Powered screwdrivers, commonly known as screw guns, are many professional installers’ first choice for attaching sheet metal such as wall panels and roofing. These tools excel above and beyond standard drills and impact drivers for one simple reason – their depth-sensitive clutch. Unlike drills and impact drivers, screwdrivers release the screw at a predefined depth, preventing the user from over-tightening and stripping the screw, or under-driving and creating a weak connection.
However, there is a common misconception that auto-feed screwdrivers aren’t as effective for metal fastening as traditional screw guns. The fact is, auto-feed technology has improved substantially over the last decade or so, making auto-feed screwdrivers ideal for high-volume metal fastening jobs.
The same benefits you get from auto-feed technology on jobs like drywall, fencing, decking and subfloor apply to sheet metal as well. By driving collated strips of fasteners automatically, feeding one after the other, auto-feed systems reduce time, effort and fatigue. High-quality auto-feed systems like SENCO’s DURASPIN are also precise and easy to operate, even for beginners.
If you’re considering using an auto-feed screwdriver for metal, you’ll want to make sure it has all the features you need.
Auto-feed screwdrivers come in two basic types:
Integrated systems – these all-in-one systems include the motor and feed system in one corded or cordless tool.
Auto-feed attachments – these are standalone feed systems that slot onto the front of standard screw guns, which are typically sold separately.
Whether you prefer corded or cordless, there are plenty of options for integrated systems suited to metal fastening. Attachments warrant more research prior to buying. Typically, attachments are compatible with specific models or brands of screwdriver. An auto-feed attachment may be rated for metal, but it will only work if the screwdriver it’s attached to has the right speed and torque for the job. In short, make sure the driver you’re using can handle the type of metal you’re drilling.
Additionally, auto-feed drivers are available as a stand-up tool, which eliminates back and joint strain and speeds up the installation of metal roofing.
When it comes to tapping metal, slower is faster. If your driver’s RPM is too high, the screw tip will overheat and dull from friction, preventing it from biting and potentially ruining the workpiece. A good driver for metal drilling should have a variable speed trigger for speed control on the fly. Drivers should max out at 2,500 RPM, so be sure you’re not buying a driver engineered for drywallers, which typically max out at 5,000 RPM. Some drivers, like SENCO’s integrated DURASPIN systems, have the ability to drop the maximum speed down to 1600 RPM for thicker metal and denser substrates.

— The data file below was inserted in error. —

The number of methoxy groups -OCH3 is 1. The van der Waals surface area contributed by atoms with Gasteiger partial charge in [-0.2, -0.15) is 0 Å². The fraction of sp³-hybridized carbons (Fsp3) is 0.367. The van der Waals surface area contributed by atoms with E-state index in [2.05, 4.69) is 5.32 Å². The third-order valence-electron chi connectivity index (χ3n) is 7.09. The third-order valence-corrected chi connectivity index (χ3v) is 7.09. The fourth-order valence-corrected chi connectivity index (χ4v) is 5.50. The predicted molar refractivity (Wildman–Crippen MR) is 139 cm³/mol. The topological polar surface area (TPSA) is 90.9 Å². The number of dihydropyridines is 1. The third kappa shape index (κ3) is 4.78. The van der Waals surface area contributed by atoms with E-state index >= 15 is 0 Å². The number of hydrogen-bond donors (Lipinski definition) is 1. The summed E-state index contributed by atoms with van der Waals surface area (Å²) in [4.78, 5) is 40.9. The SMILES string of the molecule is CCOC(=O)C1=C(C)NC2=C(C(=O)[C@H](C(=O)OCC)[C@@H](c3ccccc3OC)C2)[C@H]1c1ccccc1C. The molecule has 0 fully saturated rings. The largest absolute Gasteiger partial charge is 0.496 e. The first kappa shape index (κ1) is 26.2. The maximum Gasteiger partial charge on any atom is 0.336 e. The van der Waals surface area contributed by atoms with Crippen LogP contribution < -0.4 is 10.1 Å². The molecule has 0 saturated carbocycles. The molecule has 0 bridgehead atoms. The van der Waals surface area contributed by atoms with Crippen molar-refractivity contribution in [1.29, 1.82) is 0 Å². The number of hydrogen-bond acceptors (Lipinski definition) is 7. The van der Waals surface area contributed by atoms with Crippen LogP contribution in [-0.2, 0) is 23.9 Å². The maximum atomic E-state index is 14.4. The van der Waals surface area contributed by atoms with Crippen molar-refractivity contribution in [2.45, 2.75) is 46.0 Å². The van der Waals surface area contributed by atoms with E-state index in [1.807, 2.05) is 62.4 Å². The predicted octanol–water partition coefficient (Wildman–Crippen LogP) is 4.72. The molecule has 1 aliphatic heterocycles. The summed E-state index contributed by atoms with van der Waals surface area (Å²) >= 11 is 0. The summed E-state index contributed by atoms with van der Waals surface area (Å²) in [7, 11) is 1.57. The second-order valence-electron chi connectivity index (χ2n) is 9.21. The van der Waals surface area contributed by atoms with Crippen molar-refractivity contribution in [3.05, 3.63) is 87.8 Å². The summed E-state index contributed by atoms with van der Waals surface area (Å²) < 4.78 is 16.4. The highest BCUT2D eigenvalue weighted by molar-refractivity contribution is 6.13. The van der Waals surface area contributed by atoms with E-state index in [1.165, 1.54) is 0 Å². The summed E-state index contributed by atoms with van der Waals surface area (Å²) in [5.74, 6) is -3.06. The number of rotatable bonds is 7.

Most drills and impact drivers rely on a torque-sensitive clutch to prevent over-driving – once the drill encounters a set amount of resistance, it stops rotating the bit. This is an issue because, like knots in wood, sheet metal goods are often denser in some spots than others, requiring the user to constantly adjust torque settings.
Screw guns rely instead on a depth-sensitive clutch, which simply releases the screw once the fastener hits a predefined depth, generally once the nose of the tool is flush with the metal surface. Systems like DURASPIN replicate this clutch system in an auto-feed format. You can easily “dial in” to the correct depth with a tool-free depth-of-drive knob. The screw will release at the same depth every time without fail.
The action of the mechanism that automatically feeds screws might not seem like a big deal, but when precision matters – as it often does when attaching metal – a “feed-on-return” system is key. Most auto-feed drivers have a “feed-on-drive” system, which advances the screw as you press the nosepiece down. SENCO’s DURASPIN systems feature a “feed-on-return” system, which lines the screw up with the bit before you drive.
Visually, this gives the user a much more precise idea of where the screw will go. It allows the user to create straighter lines and line the fastener up with guide marks much more easily.
Suitable Screw Options
Most collated screws used in auto-feed drivers are drywall or wood-to-wood screws. It goes without saying, but these screws are not recommended for metal applications. Metal screws generally have self-tapping points, tighter threads and other features that make them suitable for metal fastening. There are a wide range of metal screws for highly specific materials and applications – make sure the driver you use accommodates collated screws of all types.
Additionally, make sure you have drive bits that are up to the job. SENCO’s Rex drive bit, for example, is similar to a star bit with a rounded tip. The secure fit and increased contact area between the bit and screw head is optimal for high-torque applications and reduced cam-out in metal drilling.
Removable Feed System
In case of a misplaced screw or an incomplete sink, you may need to remove the feed system to touch up your work. All SENCO cordless drivers and attachments include an easily removable feed system, allowing you to expose the drive bit. This makes it easy to fix mistakes without switching tools. Additionally, some auto-feed systems with a removable feed system can accommodate multiple types of drive bits.